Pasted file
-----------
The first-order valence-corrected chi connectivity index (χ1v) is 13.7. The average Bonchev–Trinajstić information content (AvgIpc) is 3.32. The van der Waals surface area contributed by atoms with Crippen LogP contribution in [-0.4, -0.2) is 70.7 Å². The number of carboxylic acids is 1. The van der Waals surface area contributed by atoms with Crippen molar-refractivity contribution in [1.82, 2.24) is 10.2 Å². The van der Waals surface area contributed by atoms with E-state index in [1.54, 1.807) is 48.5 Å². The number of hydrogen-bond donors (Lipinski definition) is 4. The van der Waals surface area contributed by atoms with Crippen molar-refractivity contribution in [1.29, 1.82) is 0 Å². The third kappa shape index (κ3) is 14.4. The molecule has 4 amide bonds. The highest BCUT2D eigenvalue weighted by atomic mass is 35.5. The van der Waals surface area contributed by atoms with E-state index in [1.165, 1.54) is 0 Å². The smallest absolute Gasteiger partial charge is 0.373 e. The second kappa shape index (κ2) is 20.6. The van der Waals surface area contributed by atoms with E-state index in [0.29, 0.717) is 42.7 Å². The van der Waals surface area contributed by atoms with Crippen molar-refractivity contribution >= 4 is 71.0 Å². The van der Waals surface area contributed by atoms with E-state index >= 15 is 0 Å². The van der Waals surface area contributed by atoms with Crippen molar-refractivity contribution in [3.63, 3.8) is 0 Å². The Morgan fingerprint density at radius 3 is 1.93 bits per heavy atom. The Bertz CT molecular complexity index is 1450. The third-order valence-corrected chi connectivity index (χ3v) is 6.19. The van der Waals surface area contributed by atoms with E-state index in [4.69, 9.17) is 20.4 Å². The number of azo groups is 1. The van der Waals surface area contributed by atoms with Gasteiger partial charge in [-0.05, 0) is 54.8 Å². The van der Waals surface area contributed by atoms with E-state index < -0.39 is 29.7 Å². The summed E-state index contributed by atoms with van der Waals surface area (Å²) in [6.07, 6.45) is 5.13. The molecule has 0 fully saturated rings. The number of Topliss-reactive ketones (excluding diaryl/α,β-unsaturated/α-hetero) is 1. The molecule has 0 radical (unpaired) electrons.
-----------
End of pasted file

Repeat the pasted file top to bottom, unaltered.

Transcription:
The first-order valence-corrected chi connectivity index (χ1v) is 13.7. The average Bonchev–Trinajstić information content (AvgIpc) is 3.32. The van der Waals surface area contributed by atoms with Crippen LogP contribution in [-0.4, -0.2) is 70.7 Å². The number of carboxylic acids is 1. The van der Waals surface area contributed by atoms with Crippen molar-refractivity contribution in [1.82, 2.24) is 10.2 Å². The van der Waals surface area contributed by atoms with E-state index in [1.54, 1.807) is 48.5 Å². The number of hydrogen-bond donors (Lipinski definition) is 4. The van der Waals surface area contributed by atoms with Crippen molar-refractivity contribution in [1.29, 1.82) is 0 Å². The third kappa shape index (κ3) is 14.4. The molecule has 4 amide bonds. The highest BCUT2D eigenvalue weighted by atomic mass is 35.5. The van der Waals surface area contributed by atoms with E-state index in [1.165, 1.54) is 0 Å². The smallest absolute Gasteiger partial charge is 0.373 e. The second kappa shape index (κ2) is 20.6. The van der Waals surface area contributed by atoms with E-state index in [0.29, 0.717) is 42.7 Å². The van der Waals surface area contributed by atoms with Crippen molar-refractivity contribution >= 4 is 71.0 Å². The van der Waals surface area contributed by atoms with E-state index >= 15 is 0 Å². The van der Waals surface area contributed by atoms with Crippen molar-refractivity contribution in [3.63, 3.8) is 0 Å². The Morgan fingerprint density at radius 3 is 1.93 bits per heavy atom. The Bertz CT molecular complexity index is 1450. The third-order valence-corrected chi connectivity index (χ3v) is 6.19. The van der Waals surface area contributed by atoms with E-state index in [4.69, 9.17) is 20.4 Å². The number of azo groups is 1. The van der Waals surface area contributed by atoms with Gasteiger partial charge in [-0.05, 0) is 54.8 Å². The van der Waals surface area contributed by atoms with E-state index < -0.39 is 29.7 Å². The summed E-state index contributed by atoms with van der Waals surface area (Å²) in [6.07, 6.45) is 5.13. The molecule has 0 fully saturated rings. The number of Topliss-reactive ketones (excluding diaryl/α,β-unsaturated/α-hetero) is 1. The molecule has 0 radical (unpaired) electrons.